Baby Vaccination

By Nomad Mum

Hier klicken für die deutsche Version.

When we started planning our world trip, the first questions that came up were:

  • When can we get the first baby vaccination?
  • What kind of travel vaccination do we need?

 

First of all, your baby needs to be at least 2 months old for the first vaccination and needs to get follow-up vaccinations thereafter.

We were still in Germany when our baby got it’s first vaccination. The second one we got in Spain – even for free!

These are the usual standard baby vaccinations and timelines (published by the Robert-Koch Institute, recommended by the German STIKO):

Baby Vaccination

There is a 6-fold vaccination in 1 injection for Tetanus, Diphtheria, Whooping cough, Polio, Hepatitis B, and Hib. The vaccination for Pneumococcal disease is a separate one. Rotavirus is also a separate one (oral vaccination) and not mandatory in all countries.

All of the standard vaccinations can be applied at one visit. Hence, you will need to get the first vaccination at 2 months, then at 3 months, 4 months and around 12 months. You may also skip one vaccination or delay it. In this case the vaccine protection will be a bit less.

After the first and second vaccination our baby was a bit crying on the next day. If you should have any side effects, they will usually appear within the next 3 days. Consequently, stay at one place the days after the vaccination, in case you need to visit a physician.

 

There are two very helpful sites regarding diseases in foreign countries:

To sum up, you need to check for Yellow Fever (South America and Africa) and Malaria (Asia, South America, Africa).  Usually you would not vaccinate for Malaria due to its side affects. Furthermore, Yellow Fever should not be vaccinated before the age of 1. Therefore, we decided not to travel to those countries / areas. Please note, that there are several countries where the risk for these diseases varies across areas. For instance, most of the Brazil coast is save, whereas the inland is not.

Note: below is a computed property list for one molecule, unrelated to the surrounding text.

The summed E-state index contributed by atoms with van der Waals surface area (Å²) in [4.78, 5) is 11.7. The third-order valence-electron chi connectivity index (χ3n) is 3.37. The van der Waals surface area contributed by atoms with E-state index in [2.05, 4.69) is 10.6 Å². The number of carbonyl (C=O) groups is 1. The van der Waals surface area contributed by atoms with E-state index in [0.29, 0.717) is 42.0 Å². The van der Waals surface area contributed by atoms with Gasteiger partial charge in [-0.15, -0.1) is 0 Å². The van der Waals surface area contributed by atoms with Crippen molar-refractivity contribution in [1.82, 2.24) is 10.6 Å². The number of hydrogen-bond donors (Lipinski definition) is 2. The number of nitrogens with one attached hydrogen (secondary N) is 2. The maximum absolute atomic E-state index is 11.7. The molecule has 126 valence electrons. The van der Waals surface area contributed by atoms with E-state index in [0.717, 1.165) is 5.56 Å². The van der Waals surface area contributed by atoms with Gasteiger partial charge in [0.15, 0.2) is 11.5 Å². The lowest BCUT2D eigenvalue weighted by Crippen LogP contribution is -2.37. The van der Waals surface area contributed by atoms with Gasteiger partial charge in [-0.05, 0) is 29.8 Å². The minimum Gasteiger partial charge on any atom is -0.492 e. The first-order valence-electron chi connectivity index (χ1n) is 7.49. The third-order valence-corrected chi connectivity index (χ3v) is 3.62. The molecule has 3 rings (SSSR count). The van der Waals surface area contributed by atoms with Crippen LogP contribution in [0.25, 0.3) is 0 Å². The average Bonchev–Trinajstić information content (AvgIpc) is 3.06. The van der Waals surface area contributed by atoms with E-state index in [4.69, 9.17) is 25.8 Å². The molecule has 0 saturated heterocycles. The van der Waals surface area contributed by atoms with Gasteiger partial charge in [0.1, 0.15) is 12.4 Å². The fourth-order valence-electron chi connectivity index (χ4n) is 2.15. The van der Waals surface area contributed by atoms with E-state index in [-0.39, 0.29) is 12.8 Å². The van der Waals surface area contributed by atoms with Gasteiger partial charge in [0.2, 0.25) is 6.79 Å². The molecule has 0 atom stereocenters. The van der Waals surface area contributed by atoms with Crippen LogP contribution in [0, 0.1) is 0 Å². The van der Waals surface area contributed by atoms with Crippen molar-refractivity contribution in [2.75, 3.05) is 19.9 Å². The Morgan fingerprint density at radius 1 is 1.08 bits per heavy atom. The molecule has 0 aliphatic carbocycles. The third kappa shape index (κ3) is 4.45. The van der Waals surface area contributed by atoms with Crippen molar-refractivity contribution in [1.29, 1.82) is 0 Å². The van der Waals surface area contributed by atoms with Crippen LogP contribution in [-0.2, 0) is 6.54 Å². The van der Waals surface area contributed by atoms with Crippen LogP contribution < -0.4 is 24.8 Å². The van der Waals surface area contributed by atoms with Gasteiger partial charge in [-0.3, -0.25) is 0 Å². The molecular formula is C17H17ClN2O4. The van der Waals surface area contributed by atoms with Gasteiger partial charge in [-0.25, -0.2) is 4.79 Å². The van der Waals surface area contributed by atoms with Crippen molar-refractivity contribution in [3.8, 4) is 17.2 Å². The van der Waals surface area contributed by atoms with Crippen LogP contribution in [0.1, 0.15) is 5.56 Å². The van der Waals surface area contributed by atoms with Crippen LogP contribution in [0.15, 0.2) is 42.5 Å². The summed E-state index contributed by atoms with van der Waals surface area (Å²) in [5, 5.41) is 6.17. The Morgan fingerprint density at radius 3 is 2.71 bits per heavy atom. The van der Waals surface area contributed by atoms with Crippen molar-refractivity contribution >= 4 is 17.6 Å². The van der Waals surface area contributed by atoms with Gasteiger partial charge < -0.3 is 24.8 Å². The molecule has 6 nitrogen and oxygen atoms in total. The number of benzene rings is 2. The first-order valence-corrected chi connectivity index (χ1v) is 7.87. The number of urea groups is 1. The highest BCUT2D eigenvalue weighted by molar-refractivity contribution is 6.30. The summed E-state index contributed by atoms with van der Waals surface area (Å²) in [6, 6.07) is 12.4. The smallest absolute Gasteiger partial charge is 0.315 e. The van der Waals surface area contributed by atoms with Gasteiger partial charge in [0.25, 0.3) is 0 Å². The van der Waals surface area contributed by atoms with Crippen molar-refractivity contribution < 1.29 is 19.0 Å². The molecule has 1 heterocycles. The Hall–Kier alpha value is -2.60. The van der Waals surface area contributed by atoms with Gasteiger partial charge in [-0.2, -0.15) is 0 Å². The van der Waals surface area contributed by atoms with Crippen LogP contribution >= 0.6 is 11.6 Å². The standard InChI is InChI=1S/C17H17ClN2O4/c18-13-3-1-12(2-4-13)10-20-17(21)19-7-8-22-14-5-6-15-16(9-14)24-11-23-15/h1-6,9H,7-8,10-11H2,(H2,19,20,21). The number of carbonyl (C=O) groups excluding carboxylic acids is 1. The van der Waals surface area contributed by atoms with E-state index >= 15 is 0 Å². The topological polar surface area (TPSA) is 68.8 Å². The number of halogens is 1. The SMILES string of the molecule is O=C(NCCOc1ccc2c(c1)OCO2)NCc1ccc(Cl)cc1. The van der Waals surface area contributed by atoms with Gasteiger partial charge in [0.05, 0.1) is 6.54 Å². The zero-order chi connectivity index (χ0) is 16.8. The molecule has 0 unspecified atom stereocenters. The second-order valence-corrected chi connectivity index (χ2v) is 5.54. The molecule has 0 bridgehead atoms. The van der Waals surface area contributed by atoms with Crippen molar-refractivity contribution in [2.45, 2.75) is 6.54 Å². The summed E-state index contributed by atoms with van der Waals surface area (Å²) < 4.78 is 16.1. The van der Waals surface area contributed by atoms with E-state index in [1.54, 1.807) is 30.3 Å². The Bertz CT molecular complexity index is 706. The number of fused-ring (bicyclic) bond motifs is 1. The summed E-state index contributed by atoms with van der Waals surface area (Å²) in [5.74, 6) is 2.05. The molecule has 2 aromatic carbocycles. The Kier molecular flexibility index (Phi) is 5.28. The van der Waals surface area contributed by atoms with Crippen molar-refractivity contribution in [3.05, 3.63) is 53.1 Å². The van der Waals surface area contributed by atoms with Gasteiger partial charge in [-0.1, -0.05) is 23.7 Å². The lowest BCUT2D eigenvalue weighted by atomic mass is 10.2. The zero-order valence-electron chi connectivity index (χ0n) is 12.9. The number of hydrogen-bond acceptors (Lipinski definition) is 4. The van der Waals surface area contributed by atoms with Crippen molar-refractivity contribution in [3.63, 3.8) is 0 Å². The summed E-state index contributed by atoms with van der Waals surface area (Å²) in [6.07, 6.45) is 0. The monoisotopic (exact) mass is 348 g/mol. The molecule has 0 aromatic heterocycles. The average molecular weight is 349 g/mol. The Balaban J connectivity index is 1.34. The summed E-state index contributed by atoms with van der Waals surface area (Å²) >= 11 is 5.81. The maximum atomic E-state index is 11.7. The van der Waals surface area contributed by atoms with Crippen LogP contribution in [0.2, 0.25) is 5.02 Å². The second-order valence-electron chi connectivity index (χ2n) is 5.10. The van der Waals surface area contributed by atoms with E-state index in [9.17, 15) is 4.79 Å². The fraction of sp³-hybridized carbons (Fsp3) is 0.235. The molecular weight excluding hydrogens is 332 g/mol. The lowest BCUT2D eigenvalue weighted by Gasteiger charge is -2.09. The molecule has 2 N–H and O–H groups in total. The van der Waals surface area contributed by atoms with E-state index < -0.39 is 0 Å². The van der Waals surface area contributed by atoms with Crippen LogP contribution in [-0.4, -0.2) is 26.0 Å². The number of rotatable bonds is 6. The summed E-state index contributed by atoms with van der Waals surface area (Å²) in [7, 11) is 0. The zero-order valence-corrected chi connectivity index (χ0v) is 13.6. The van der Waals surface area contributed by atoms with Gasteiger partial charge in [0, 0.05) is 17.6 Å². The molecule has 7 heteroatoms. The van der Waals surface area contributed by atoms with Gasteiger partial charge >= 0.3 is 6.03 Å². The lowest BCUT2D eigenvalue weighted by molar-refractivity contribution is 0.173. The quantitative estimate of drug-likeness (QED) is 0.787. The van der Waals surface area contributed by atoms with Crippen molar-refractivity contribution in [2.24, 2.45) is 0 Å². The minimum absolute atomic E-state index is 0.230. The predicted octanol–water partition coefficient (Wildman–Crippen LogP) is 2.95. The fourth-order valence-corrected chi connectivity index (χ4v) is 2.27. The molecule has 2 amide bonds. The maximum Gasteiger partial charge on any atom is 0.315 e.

Regarding Malaria often the following rule applies: the more rural it gets, the higher the risk for Malaria.

 

Finally, we decided to travel to Europe in the first 2-6 months and to Sri Lanka, Indonesia (Bali, maybe Java), Thailand thereafter. In these countries/areas you do not have the risk for Yellow Fever and no to low risk for Malaria.

After Asia we are not sure yet where to go next. Do you have any suggestions?

 

We have also prepared information for medical checkups and a first aid kit for your baby.

 

 

5 thoughts on “Baby Vaccination

  • Pingback: 10 Travel with Baby Basics - Travel tips by a nomad family

  • Pingback: World Travel with Baby - Next Stop on our World Trip: Castellon

  • Tyler Meredith June 28, 2017 at 2:23 am Reply

    It’s interesting that all standard vaccines can generally be applied at one visit. I didn’t know that it could be so easy to get vaccines although it makes sense that getting them at the right time could be a good way to make them easier. I’ll have to keep this in mind for my baby because I don’t want to make any mistakes that could cause problems in the future.

  • Theo October 26, 2017 at 1:51 pm Reply

    The best vaccination is no vaccination.

    • Nomad Mum November 3, 2017 at 6:22 pm Reply

      Sorry, but I totally disagree! There are a lot of good quality medical studies (also without pharmaceutical industries’ sponsoring) proving the clear benefit of vaccinations. Sadly, nowadays there are diseases appearing again (see the Measles outbreaks in Europe last year) that were extinct in the past due to non-vaccinated children and adults. Not only your child should be protected against these partly deadly diseases but also we have to take responsibility for those people who are – due to medical reasons (e.g. cancer patients) – not able to get vaccination.

Leave a Reply

Your email address will not be published. Required fields are marked *